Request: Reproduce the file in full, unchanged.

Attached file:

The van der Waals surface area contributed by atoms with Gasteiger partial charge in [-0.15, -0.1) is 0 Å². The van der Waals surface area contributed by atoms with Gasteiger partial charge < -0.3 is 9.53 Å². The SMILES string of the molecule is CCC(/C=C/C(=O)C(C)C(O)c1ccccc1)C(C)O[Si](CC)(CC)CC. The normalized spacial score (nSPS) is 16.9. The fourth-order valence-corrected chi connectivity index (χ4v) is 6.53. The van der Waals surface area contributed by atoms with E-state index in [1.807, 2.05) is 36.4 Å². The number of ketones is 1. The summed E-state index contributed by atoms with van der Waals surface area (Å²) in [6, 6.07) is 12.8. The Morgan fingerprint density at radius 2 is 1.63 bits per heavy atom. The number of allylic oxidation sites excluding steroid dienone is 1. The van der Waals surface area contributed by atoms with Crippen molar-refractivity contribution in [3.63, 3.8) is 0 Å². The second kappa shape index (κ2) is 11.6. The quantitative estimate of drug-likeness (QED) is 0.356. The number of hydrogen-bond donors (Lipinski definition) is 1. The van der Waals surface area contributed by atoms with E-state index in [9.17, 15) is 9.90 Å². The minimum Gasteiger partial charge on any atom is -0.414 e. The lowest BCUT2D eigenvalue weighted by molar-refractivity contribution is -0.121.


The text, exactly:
The van der Waals surface area contributed by atoms with Gasteiger partial charge in [-0.15, -0.1) is 0 Å². The van der Waals surface area contributed by atoms with Gasteiger partial charge < -0.3 is 9.53 Å². The SMILES string of the molecule is CCC(/C=C/C(=O)C(C)C(O)c1ccccc1)C(C)O[Si](CC)(CC)CC. The normalized spacial score (nSPS) is 16.9. The fourth-order valence-corrected chi connectivity index (χ4v) is 6.53. The van der Waals surface area contributed by atoms with E-state index in [1.807, 2.05) is 36.4 Å². The number of ketones is 1. The summed E-state index contributed by atoms with van der Waals surface area (Å²) in [6, 6.07) is 12.8. The Morgan fingerprint density at radius 2 is 1.63 bits per heavy atom. The number of allylic oxidation sites excluding steroid dienone is 1. The van der Waals surface area contributed by atoms with Crippen molar-refractivity contribution in [3.63, 3.8) is 0 Å². The second kappa shape index (κ2) is 11.6. The quantitative estimate of drug-likeness (QED) is 0.356. The number of hydrogen-bond donors (Lipinski definition) is 1. The van der Waals surface area contributed by atoms with E-state index in [9.17, 15) is 9.90 Å². The minimum Gasteiger partial charge on any atom is -0.414 e. The lowest BCUT2D eigenvalue weighted by molar-refractivity contribution is -0.121.